A prolonged local outbreak of Covid-19 will erode demand and pull down growth more sharply.
A global recession looks imminent with the outbreak of coronavirus
(COVID-19) global pandemic leading to a shutdown in activity across major global economies. Asset markets
have seen a very sharp sell-off, increasing the risk of turning a public health crisis into a financial crisis of same proportions as 2008, by tightening financial conditions very sharply. Major global central banks led by the US Federal Reserve (US Fed) have initiated a very swift and sharp monetary policy response.
The US Fed has cut the fed funds rate by 1.5% over the first half of March and has resumed quantitative easing, akin to its reaction post global financial crisis. A targeted fiscal stimulus is also awaited, especially in the US and the EU, to counter the adverse impact on demand. During 2008-2009, over 3.5% of global GDP of fiscal stimulus was administered worldwide.
In India, growth outlook over the next couple of quarters has become more uncertain on the prospects of a global recession and severe investor risk aversion and downside risks have increased due to a local outbreak. At this stage, India is relatively less affected from a global outbreak, due to lower trade dependence and participation in global value chains and smaller tourism receipts. A prolonged local outbreak will however, will erode demand and pull down growth more sharply. The ADB estimates of 1% of GDP loss or $30 billion in a worst case extreme scenario. In their best case scenario, India would be the least affected economy in the region and the impact on domestic activity will be felt largely from a supply side disruption affecting certain sectors.
With monetary policy as the first line of defence against these emerging growth risks, the MPC will look to cut the Repo rate further in its upcoming April meeting. The monetary response this time around however, is likely to be more measured in comparison to the response seen post October 2008. Between October 2008 and April 2009, the RBI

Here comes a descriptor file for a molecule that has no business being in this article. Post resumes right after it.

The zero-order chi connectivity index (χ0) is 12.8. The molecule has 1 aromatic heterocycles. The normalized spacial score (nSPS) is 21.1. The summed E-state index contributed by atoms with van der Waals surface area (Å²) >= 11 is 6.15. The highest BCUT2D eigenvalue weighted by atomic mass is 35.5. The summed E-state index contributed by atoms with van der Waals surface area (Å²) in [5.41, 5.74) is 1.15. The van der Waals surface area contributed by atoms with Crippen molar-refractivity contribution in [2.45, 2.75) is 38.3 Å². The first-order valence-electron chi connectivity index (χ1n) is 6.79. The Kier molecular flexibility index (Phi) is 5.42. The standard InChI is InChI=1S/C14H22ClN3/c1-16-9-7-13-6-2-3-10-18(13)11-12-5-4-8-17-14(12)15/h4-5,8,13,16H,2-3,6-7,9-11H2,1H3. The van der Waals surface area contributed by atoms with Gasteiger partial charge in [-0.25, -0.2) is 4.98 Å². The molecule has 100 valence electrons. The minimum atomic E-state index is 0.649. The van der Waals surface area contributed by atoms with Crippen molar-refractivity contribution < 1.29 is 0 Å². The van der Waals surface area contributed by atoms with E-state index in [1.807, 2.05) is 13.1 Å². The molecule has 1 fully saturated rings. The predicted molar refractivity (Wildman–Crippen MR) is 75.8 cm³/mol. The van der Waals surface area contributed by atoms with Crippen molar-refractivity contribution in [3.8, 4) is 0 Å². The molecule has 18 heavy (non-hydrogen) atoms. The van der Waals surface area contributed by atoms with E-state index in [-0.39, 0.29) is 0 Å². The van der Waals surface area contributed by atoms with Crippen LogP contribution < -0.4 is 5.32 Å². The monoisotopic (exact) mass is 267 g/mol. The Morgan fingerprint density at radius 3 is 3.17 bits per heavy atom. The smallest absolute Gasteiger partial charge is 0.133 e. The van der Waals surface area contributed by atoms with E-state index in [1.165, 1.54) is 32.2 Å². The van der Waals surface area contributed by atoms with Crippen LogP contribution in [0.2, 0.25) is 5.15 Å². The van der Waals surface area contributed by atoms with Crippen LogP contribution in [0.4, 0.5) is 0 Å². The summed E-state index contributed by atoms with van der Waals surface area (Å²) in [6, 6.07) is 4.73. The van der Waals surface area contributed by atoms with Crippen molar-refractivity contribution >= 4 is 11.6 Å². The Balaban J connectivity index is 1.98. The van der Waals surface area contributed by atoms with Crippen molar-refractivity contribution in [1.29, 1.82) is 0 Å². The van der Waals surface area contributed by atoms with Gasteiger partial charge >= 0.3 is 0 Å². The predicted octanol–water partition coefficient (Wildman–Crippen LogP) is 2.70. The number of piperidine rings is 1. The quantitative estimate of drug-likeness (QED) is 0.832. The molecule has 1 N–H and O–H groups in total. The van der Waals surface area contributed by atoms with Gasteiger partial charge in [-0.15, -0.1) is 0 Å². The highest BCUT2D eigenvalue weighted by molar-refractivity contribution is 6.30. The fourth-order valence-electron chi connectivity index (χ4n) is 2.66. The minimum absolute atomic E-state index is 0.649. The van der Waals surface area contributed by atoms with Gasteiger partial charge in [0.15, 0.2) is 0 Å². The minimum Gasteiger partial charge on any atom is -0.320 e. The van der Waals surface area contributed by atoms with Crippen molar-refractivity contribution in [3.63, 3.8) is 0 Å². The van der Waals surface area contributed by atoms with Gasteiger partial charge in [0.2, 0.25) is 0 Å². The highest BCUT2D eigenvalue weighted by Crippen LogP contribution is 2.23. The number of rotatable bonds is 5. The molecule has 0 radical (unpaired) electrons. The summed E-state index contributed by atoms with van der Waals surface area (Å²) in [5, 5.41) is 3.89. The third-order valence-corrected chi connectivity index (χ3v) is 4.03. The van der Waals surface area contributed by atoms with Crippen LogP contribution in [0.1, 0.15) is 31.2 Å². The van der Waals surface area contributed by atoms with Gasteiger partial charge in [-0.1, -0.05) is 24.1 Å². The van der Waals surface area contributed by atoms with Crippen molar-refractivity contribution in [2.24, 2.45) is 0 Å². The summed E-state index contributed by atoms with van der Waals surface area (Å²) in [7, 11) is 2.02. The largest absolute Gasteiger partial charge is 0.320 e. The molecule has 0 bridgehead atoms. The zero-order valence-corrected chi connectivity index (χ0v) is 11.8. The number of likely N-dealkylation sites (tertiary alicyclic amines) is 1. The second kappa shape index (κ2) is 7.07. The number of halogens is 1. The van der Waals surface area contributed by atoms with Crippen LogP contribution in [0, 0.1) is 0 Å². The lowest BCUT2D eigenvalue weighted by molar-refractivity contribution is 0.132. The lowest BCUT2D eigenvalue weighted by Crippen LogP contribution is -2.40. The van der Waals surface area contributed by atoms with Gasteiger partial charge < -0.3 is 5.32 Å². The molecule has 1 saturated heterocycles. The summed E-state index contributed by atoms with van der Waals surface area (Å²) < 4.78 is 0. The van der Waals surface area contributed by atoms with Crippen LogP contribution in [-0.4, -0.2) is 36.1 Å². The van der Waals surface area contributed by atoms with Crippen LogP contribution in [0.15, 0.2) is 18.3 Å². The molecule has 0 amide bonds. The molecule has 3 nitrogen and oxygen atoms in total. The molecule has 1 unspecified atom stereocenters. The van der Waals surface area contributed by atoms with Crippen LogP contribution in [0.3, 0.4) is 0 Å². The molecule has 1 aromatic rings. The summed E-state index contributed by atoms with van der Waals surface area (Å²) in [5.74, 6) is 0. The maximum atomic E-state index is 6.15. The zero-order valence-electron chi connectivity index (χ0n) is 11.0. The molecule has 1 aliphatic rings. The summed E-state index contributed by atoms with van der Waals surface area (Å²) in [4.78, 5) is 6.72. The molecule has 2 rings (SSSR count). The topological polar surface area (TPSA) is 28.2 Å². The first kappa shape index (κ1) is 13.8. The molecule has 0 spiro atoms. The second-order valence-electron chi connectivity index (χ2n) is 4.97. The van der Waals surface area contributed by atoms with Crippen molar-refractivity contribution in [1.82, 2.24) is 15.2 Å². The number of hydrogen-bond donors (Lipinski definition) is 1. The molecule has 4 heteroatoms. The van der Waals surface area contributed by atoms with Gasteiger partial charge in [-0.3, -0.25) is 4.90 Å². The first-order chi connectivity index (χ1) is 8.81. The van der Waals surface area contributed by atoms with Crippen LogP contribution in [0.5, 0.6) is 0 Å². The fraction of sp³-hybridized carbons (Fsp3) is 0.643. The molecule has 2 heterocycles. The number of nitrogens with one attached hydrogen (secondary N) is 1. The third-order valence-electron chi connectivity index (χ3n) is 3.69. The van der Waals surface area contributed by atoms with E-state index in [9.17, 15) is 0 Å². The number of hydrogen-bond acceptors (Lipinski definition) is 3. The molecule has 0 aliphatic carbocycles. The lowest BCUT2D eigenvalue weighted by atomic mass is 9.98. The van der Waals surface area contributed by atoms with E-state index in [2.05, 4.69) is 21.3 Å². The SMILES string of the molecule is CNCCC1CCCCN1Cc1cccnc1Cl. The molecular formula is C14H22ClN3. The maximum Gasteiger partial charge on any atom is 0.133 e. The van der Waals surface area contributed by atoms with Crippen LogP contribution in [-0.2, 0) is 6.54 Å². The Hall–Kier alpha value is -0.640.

cut the policy rates by 2.75%, as WPI inflation collapsed by over 9% and real GDP growth fell sharply from 7.7% in FY2007-08 to 3.1% in FY2008-09.
In the current economic setting, with growth hitting an 11-year low in the current fiscal year, the MPC has cut the repo rate by 1.35% already and the RBI
has injected large amounts of liquidity across overnight, one-year and three-year tenors. Thus monetary policy is already in an accommodative mode, as against in 2008 when the RBI
was raising rates to counter double-digit WPI inflation amidst a strong growth setting.
A sharp spike in headline CPI inflation due to high food inflation, led to the MPC to pause. With headline CPI easing in February after it peaked in January around 7.6% and with sharply lower crude oil prices, falling food prices and stable core inflation, the future outlook now looks more comfortable on the inflation front. The MPC, therefore, is likely to go in for another 25-40 bps cut in the April meeting, extending the easing cycle further, to support growth. More easing may be required and will be subject to strengthening of downside risk to growth from a demand slowdown getting stronger.
Other than supply disruptions, portfolio capital outflows and downward pressure on the Rupee remain the main channels of the negative external shock transmission. The ongoing global asset sell-off and acute investor risk aversion, has been main driver of this move, though the depreciation in the INR against the USD, so far this year, has been in line with other Asian currencies. Among the fundamental drivers, a collapse in oil prices and weak demand driven fall in non-oil non-gold imports, will help shrink the current account deficit (CAD) further over the coming year. The CAD can fall to about 0.3% of GDP in FY2020-21 from 0.6% this fiscal year. That, in turn, will reduce the financing requirement through net capital inflows. In all likelihood India’s balance of payments would be in a surplus during FY21 too, after recording the highest surplus in the last five years during this fiscal.
In the near-term, portfolio capital outflows will continue drive the market action and keep the Rupee under pressure. With foreign exchange reserve position much stronger than in 2018, the last time Rupee witnessed a sell-off, the RBI is better equipped to curb any dislocation and sharp movements in the currency market. However, in terms of the balance of risks at this stage, downside risks will dominate at least during the first quarter of the coming fiscal year. Active market intervention by the RBI will crucial in keeping the pressure on the Rupee in check during that time.